Case studies are valuable tools in academics as well as in professional practice. Case studies illuminate how products or services can be applied, or how innovation or disruption can be managed. Case studies enable learners and practitioners to apply critical thinking while finding ways to develop solutions to problems.
Much like travelers might apply the lessons learned from previous visitors to their own plans to visit destinations, case studies can help researchers and practitioners to develop plans, either by applying lessons learned from past shared experiences or by practicing analysis skills necessary to develop effective plans. Similarly, case studies can help those developing health information technology (HIT) evaluation plans by guiding their application of a specific evaluation model to their own plans.
Using the Triangle Model – the health informatics evaluation model and one of the case studies (from chapters 6 to 12 – attached) compare this to other potentially applicable models like the sociotechnical model, the Participatory Model for Multi-Document Health Information Summarization, and the Software Quality Evaluation Models.
Select a case from chapters 6 through 12 of the Lorenzi text that will serve as the basis for your evaluation plan.
To maximize your benefit from this project, consider selecting a case study that is relevant to a healthcare organization with which you are involved.
Review the research models covered in the Week 2 Learning Resources.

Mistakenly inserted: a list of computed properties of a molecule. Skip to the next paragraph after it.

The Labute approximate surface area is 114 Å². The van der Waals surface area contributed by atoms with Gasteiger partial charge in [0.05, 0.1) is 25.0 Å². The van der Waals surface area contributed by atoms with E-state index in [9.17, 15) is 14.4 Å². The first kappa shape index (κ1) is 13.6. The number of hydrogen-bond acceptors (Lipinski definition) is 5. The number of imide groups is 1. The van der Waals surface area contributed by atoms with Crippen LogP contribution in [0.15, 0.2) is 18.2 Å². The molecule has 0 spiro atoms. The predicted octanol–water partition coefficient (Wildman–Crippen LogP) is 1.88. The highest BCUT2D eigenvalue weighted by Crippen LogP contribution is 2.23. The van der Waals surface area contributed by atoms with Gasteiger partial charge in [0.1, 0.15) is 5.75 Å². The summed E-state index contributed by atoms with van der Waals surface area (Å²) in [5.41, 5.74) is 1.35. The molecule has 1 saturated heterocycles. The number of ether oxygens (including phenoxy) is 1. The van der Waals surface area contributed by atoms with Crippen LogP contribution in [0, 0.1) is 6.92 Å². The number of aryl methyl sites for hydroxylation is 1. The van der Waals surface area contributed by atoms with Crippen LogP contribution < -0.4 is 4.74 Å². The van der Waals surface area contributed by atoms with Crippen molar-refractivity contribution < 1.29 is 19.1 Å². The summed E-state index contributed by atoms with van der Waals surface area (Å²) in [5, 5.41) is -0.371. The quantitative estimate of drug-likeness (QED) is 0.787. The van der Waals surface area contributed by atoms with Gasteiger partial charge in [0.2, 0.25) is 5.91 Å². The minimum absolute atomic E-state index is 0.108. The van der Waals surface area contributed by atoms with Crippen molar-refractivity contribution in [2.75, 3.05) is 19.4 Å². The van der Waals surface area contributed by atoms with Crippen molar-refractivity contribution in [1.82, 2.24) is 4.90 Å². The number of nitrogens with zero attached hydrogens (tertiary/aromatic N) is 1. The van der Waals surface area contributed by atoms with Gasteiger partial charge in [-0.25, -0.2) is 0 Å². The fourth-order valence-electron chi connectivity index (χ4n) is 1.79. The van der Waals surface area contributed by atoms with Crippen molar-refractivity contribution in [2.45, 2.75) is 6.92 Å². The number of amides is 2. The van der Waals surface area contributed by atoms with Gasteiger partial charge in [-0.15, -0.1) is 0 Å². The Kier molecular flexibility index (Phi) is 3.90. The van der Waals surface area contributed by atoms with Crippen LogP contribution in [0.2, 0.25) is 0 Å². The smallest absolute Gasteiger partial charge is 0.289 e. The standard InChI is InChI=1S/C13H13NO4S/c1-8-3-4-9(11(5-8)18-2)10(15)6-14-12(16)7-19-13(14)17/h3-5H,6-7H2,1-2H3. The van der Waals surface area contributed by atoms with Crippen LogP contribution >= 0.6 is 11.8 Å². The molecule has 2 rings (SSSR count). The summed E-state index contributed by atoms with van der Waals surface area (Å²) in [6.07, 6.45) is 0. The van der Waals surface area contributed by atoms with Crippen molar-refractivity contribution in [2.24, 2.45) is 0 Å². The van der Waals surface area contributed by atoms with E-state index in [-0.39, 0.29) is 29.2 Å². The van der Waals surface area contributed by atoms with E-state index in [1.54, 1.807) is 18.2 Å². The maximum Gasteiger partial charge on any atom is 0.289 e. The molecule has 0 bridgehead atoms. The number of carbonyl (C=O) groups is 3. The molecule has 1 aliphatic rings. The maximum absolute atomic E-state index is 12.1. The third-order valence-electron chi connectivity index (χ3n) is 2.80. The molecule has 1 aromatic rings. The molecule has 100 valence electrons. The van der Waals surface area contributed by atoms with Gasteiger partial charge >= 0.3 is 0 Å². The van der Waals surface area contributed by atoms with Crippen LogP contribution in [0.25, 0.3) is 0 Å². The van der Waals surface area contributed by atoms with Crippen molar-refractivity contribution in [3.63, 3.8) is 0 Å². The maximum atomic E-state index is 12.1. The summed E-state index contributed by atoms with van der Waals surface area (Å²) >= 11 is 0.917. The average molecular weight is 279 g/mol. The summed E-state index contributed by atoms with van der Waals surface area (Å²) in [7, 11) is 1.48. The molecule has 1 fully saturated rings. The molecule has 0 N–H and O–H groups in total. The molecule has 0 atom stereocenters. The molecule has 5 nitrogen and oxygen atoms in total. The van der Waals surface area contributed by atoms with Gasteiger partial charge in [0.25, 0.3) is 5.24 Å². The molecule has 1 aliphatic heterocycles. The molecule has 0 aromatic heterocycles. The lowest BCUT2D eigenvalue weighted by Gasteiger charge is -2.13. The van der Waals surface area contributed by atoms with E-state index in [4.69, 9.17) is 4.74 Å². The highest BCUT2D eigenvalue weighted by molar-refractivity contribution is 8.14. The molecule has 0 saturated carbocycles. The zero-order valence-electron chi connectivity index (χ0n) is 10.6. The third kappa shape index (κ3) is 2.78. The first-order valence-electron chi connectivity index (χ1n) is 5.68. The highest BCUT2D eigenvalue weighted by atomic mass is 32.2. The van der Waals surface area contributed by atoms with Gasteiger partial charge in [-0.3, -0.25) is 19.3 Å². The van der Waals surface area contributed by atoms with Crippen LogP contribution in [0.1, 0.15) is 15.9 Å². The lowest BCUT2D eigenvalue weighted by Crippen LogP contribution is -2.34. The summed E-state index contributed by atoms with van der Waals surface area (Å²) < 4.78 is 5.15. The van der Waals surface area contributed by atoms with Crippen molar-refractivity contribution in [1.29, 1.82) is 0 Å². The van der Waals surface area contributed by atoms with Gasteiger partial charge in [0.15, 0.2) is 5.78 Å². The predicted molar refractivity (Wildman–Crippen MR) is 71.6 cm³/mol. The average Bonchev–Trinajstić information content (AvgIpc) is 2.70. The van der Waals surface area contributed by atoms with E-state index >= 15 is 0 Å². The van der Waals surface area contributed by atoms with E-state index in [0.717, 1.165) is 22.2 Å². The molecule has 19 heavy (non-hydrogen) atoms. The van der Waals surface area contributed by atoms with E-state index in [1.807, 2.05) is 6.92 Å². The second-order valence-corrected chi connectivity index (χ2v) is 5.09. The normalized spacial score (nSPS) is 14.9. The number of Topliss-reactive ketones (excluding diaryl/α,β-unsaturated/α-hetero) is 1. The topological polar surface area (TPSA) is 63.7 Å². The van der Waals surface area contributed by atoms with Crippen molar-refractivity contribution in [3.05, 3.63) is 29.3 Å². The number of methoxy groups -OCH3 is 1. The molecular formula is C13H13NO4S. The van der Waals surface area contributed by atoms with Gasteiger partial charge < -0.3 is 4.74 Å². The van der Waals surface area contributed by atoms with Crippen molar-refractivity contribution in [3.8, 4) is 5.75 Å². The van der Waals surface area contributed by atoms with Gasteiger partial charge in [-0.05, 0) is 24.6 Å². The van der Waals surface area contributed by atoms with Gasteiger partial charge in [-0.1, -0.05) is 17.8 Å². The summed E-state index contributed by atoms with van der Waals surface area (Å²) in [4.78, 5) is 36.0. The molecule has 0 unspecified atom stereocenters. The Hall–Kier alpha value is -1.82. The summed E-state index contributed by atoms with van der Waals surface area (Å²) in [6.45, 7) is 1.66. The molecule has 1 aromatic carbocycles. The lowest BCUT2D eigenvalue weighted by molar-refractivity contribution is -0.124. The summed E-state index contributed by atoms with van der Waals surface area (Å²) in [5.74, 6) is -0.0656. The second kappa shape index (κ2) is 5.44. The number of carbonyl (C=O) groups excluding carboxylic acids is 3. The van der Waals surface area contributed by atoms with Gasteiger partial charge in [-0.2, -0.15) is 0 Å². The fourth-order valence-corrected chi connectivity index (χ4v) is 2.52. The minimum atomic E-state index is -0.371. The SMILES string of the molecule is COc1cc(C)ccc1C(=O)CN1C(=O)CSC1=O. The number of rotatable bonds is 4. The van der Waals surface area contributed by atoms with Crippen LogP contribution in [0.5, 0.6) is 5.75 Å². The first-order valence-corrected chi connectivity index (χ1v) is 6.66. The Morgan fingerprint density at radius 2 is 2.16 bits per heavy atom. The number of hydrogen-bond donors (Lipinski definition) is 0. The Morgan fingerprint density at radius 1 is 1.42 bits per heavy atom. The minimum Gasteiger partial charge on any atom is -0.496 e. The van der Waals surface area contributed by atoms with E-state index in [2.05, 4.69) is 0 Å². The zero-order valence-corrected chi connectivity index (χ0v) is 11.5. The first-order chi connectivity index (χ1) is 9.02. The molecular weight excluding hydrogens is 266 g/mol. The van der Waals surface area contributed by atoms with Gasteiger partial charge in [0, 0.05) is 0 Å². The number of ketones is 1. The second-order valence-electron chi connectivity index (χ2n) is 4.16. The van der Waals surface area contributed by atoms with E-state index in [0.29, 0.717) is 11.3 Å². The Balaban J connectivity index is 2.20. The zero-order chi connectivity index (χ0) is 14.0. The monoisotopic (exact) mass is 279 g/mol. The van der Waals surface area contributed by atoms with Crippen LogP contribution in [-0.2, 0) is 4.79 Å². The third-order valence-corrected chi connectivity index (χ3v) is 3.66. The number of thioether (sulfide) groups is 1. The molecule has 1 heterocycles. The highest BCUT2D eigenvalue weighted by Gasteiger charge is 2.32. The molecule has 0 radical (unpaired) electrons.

Consider the key points of each and when they would be the most appropriate choice for an evaluation of your selected case.
In a 3- to 4-page, address the following:
Provide a brief, 1- to 2-paragraph summary of your selected case.
Describe the model selected for your evaluation of the case study you selected.
Justify your choice by comparing your selected model to at least three of the other models presented in this week’s reading.
Lorenzi, N. M., Ash, J., Einbinder, J., McPhee, W., & Einbinder, L. (Eds.). (2005). Transforming health care through information (2nd ed.). Springer.
Chapter 6, “Bar Coding: It’s Hard to Kill a Hippo” (pp. 65–68)
Chapter 7, “Developing an Emergency Department Information System” (pp. 69–79)
Chapter 8, “Implementation of OpChart in West Medical Building” (pp. 81–91)
Chapter 9, “Development of the Scientific Computing Center at Vanderbilt University” (pp. 92–100)
Chapter 10, “Early Implementation Problems of an Integrated Information Systems Within the White Mountain University Health System” (pp. 101–113)
Chapter 11, “Implementation of a Web-Based Incident-Reporting System at Legendary Health System” (pp. 114–120)
Chapter 12, “Managing Change: Analysis of a Hypothetical Case” (pp. 121–135)
McGonigle, D., & Mastrian, K. G. (2018). Nursing informatics and the foundation of knowledge (4th ed.). Jones and Bartlett Learning.
Tilley, S. (2020). Systems analysis and design (12th ed.). Cengage.
Please feel free to add other peer-reviewed resources in-text citation in this assignment
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